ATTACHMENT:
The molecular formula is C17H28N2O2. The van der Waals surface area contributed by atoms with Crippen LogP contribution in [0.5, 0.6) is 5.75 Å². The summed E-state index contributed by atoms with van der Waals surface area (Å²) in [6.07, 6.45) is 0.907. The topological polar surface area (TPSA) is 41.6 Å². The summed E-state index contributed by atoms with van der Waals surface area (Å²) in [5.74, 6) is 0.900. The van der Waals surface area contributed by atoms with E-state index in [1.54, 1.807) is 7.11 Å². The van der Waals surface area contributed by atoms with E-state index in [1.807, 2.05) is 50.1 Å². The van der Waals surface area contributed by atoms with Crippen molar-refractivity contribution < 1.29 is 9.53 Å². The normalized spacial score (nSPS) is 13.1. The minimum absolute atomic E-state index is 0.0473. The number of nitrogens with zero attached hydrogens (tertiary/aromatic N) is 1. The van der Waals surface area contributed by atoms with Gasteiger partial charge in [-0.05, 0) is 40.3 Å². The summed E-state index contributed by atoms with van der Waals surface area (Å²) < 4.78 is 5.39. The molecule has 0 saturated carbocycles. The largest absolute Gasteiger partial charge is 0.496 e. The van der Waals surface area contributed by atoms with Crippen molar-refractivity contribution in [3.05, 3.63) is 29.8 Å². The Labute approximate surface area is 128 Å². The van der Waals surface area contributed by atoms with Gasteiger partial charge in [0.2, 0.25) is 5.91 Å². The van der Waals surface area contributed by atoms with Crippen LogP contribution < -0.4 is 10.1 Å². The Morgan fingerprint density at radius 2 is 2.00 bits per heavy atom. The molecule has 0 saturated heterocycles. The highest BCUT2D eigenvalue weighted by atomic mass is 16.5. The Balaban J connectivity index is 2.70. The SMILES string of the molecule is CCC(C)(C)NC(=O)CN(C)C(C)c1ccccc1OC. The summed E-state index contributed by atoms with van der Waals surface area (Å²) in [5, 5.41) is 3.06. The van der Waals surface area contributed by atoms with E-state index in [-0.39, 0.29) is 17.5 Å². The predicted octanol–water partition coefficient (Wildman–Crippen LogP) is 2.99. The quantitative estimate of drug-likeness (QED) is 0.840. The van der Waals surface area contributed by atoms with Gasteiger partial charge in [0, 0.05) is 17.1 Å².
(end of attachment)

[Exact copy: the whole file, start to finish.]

The molecular formula is C17H28N2O2. The van der Waals surface area contributed by atoms with Crippen LogP contribution in [0.5, 0.6) is 5.75 Å². The summed E-state index contributed by atoms with van der Waals surface area (Å²) in [6.07, 6.45) is 0.907. The topological polar surface area (TPSA) is 41.6 Å². The summed E-state index contributed by atoms with van der Waals surface area (Å²) in [5.74, 6) is 0.900. The van der Waals surface area contributed by atoms with E-state index in [1.54, 1.807) is 7.11 Å². The van der Waals surface area contributed by atoms with E-state index in [1.807, 2.05) is 50.1 Å². The van der Waals surface area contributed by atoms with Crippen molar-refractivity contribution < 1.29 is 9.53 Å². The normalized spacial score (nSPS) is 13.1. The minimum absolute atomic E-state index is 0.0473. The number of nitrogens with zero attached hydrogens (tertiary/aromatic N) is 1. The van der Waals surface area contributed by atoms with Gasteiger partial charge in [-0.05, 0) is 40.3 Å². The summed E-state index contributed by atoms with van der Waals surface area (Å²) < 4.78 is 5.39. The molecule has 0 saturated carbocycles. The largest absolute Gasteiger partial charge is 0.496 e. The van der Waals surface area contributed by atoms with Crippen molar-refractivity contribution in [3.05, 3.63) is 29.8 Å². The Labute approximate surface area is 128 Å². The van der Waals surface area contributed by atoms with Gasteiger partial charge in [0.2, 0.25) is 5.91 Å². The van der Waals surface area contributed by atoms with Crippen LogP contribution < -0.4 is 10.1 Å². The Morgan fingerprint density at radius 2 is 2.00 bits per heavy atom. The molecule has 0 saturated heterocycles. The highest BCUT2D eigenvalue weighted by atomic mass is 16.5. The Balaban J connectivity index is 2.70. The SMILES string of the molecule is CCC(C)(C)NC(=O)CN(C)C(C)c1ccccc1OC. The summed E-state index contributed by atoms with van der Waals surface area (Å²) in [5, 5.41) is 3.06. The van der Waals surface area contributed by atoms with E-state index in [-0.39, 0.29) is 17.5 Å². The predicted octanol–water partition coefficient (Wildman–Crippen LogP) is 2.99. The quantitative estimate of drug-likeness (QED) is 0.840. The van der Waals surface area contributed by atoms with Gasteiger partial charge in [0, 0.05) is 17.1 Å².